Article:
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3 Reasons Childless Couples Are More Faithful

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Childless

3 Reasons Childless Couples Are More Faithful

New study finds childless couples are more likely to be faithful

This past weekend I stumbled across a new study(link is external) conducted by culture and trend expert Melissa Lavigne-Delville in which 1,000 people age 18 to 49 were asked about patterns of infidelity. Lavigne-Delville found that 18 percent of parents said they’ve been unfaithful in their marriages, compared to 11 percent of childless married people.

According to Lavigne-Delville, many parents found emotional fulfillment through social network connections such as Facebook. So, let’s consider some possible explanations for why childless couples are less likely to be unfaithful.

1)  The way childless partners relate to one another does not change as much over time. Couples start out feeling like romantic and sexual partners, but once the first child comes along they frequently begin to see each other as Mom and Dad. I often hear spouses refer to one another by these titles, which further establishes these new roles as primary after children are born. Becoming a parent doesn’t neuter your need for romance, and taking a few minutes to go on line to meet this need is doable, even while raising a family.

2)  There’s more time for sex. Couples report a decline in sex(link is external) after having children. Once again, childless couples don’t go through this dramatic shift in their lives. They may, as most couples do, experience a gradual decline in sexual activity over time, but this cannot compare with the sudden halt that typically comes after the birth of the first child. In fact, it’s not safe to have sex soon after childbirth and couples are advised(link is external) to wait from two to six weeks to re-engage.

3)  Childless couples have more time to spend together. If you’ve spent time around small children, you know that they tend to command the attention of the adults in the room. An infant does so because most everyone thinks he or she is so darned cute, and toddlers and pre-schoolers do because they seem to require constant interaction. When a couple is childless, they can continue to engage in the same adult activities they’ve always enjoyed together. The childless couples I interviewed for my book, Complete without Kids(link is external), tended to be best friends who shared leisure time together every day.

What are your thoughts on the study? Do you agree or disagree with the findings? Please share a few examples from your own personal experiences.

Practice Philosophy
Dr. Walker’s evaluation approach is based on gaining practical answers and solutions to the concerns you have. She will assist you by communicating with your physician or other referral source and/or helping you to seek out your own resources.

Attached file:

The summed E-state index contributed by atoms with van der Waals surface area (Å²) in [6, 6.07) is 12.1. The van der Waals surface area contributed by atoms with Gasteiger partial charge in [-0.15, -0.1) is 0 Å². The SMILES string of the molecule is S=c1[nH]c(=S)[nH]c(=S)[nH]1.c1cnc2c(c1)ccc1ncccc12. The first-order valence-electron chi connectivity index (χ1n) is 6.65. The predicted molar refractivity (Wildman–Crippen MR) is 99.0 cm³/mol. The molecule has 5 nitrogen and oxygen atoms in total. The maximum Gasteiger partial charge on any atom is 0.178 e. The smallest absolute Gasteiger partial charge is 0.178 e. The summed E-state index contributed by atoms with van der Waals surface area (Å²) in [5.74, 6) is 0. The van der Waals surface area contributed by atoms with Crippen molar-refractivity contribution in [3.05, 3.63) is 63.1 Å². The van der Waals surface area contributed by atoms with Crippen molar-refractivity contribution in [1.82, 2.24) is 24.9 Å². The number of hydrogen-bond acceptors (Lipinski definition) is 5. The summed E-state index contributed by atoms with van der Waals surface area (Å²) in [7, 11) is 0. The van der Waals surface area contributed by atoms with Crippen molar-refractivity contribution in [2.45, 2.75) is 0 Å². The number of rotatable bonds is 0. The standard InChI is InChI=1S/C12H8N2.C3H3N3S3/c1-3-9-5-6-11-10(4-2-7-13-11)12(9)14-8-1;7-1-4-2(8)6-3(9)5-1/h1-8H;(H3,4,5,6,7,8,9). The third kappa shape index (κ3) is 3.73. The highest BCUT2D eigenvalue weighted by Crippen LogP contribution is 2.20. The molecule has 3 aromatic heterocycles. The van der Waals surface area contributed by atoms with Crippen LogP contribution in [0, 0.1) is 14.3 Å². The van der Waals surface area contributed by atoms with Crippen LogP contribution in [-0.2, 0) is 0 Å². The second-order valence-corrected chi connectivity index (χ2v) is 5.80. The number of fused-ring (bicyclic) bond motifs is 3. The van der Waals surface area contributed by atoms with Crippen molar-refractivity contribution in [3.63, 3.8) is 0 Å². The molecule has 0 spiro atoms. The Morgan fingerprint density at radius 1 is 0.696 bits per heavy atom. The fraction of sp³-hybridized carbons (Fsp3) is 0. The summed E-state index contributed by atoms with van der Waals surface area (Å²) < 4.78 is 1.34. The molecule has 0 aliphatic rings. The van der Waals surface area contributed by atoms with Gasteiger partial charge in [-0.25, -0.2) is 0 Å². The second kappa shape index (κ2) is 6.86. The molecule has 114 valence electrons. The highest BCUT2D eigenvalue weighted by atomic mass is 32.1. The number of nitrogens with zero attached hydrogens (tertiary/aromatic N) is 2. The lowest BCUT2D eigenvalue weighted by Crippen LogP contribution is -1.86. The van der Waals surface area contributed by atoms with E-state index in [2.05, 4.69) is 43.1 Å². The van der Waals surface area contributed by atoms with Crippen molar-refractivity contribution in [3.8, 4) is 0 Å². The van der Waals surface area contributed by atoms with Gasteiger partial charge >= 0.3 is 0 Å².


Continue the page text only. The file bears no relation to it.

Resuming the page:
Dr. Walker is a solution-focused therapist. She strives to work with clients in achieving a greater understanding of how current and past thoughts, actions, and circumstances affect current emotions. Her goal is to assist clients in development and utilization of their individual personal resources in their treatment.
Background and Clinical Training
Dr. Walker’s first counseling experience came in 1983, when she began volunteer work as a telephone crisis counselor in Jackson, Mississippi and then Tokyo, Japan. She has been in private practice in Bellingham since 1991. Dr. Walker was a co-facilitator of the newly formed Adult ADHD Support Group in Bellingham back in the early 1990’s. She served on the board and was president of the Northwest Behavioral Health Independent Practice Association, an organization with over 150 mental health private practitioners.
Dr. Walker earned her master’s degree in Counseling Psychology from the University of Southern Mississippi in 1986. She returned to school at Seattle Pacific University for her Ph.D. in Clinical Psychology, completing this degree in 2000.
Licensure and Professional Memberships
Dr. Walker attained her Washington State Psychology license in 2001. Every three years, she completes a minimum of sixty hours of continuing education. She is a member of the American Psychological Association (APA), the Learning Disabilities Association of America (LDA), the Learning Disabilities Association of Washington State (LDAWA), Children and Adults with Attention Deficit/Hyperactivity Disorder (CHADD), and the Anxiety and Depression Association of America (ADAA). She is listed as a referral psychologist with each of these organizations.

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